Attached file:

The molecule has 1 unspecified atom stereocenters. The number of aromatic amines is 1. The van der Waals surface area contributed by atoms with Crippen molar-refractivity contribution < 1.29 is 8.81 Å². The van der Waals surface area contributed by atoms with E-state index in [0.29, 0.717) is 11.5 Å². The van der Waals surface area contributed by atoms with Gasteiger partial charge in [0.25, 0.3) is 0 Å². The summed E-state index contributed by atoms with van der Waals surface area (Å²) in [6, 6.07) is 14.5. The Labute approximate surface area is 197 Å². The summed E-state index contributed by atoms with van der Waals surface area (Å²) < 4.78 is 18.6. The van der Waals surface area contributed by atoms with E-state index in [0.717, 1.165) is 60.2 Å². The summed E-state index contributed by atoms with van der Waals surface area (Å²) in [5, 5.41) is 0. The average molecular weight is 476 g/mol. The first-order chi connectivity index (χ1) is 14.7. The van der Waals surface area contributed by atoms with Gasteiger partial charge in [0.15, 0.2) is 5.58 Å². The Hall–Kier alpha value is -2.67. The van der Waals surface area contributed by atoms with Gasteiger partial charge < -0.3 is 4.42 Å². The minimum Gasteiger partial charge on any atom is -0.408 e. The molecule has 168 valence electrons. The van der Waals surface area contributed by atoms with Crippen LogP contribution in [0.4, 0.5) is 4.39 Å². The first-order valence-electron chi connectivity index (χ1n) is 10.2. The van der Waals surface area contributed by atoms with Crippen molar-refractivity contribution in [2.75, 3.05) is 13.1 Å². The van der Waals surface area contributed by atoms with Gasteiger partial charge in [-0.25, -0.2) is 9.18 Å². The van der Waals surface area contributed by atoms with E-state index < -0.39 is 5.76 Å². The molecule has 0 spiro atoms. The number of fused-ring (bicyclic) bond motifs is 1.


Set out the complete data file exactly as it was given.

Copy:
The molecule has 1 unspecified atom stereocenters. The number of aromatic amines is 1. The van der Waals surface area contributed by atoms with Crippen molar-refractivity contribution < 1.29 is 8.81 Å². The van der Waals surface area contributed by atoms with E-state index in [0.29, 0.717) is 11.5 Å². The van der Waals surface area contributed by atoms with Gasteiger partial charge in [0.25, 0.3) is 0 Å². The summed E-state index contributed by atoms with van der Waals surface area (Å²) in [6, 6.07) is 14.5. The Labute approximate surface area is 197 Å². The summed E-state index contributed by atoms with van der Waals surface area (Å²) < 4.78 is 18.6. The van der Waals surface area contributed by atoms with E-state index in [0.717, 1.165) is 60.2 Å². The summed E-state index contributed by atoms with van der Waals surface area (Å²) in [5, 5.41) is 0. The average molecular weight is 476 g/mol. The first-order chi connectivity index (χ1) is 14.7. The van der Waals surface area contributed by atoms with Gasteiger partial charge in [0.15, 0.2) is 5.58 Å². The Hall–Kier alpha value is -2.67. The van der Waals surface area contributed by atoms with Gasteiger partial charge < -0.3 is 4.42 Å². The minimum Gasteiger partial charge on any atom is -0.408 e. The molecule has 168 valence electrons. The van der Waals surface area contributed by atoms with Crippen LogP contribution in [0.4, 0.5) is 4.39 Å². The first-order valence-electron chi connectivity index (χ1n) is 10.2. The van der Waals surface area contributed by atoms with Crippen molar-refractivity contribution in [2.75, 3.05) is 13.1 Å². The van der Waals surface area contributed by atoms with Gasteiger partial charge in [-0.25, -0.2) is 9.18 Å². The van der Waals surface area contributed by atoms with E-state index < -0.39 is 5.76 Å². The molecule has 0 spiro atoms. The number of fused-ring (bicyclic) bond motifs is 1.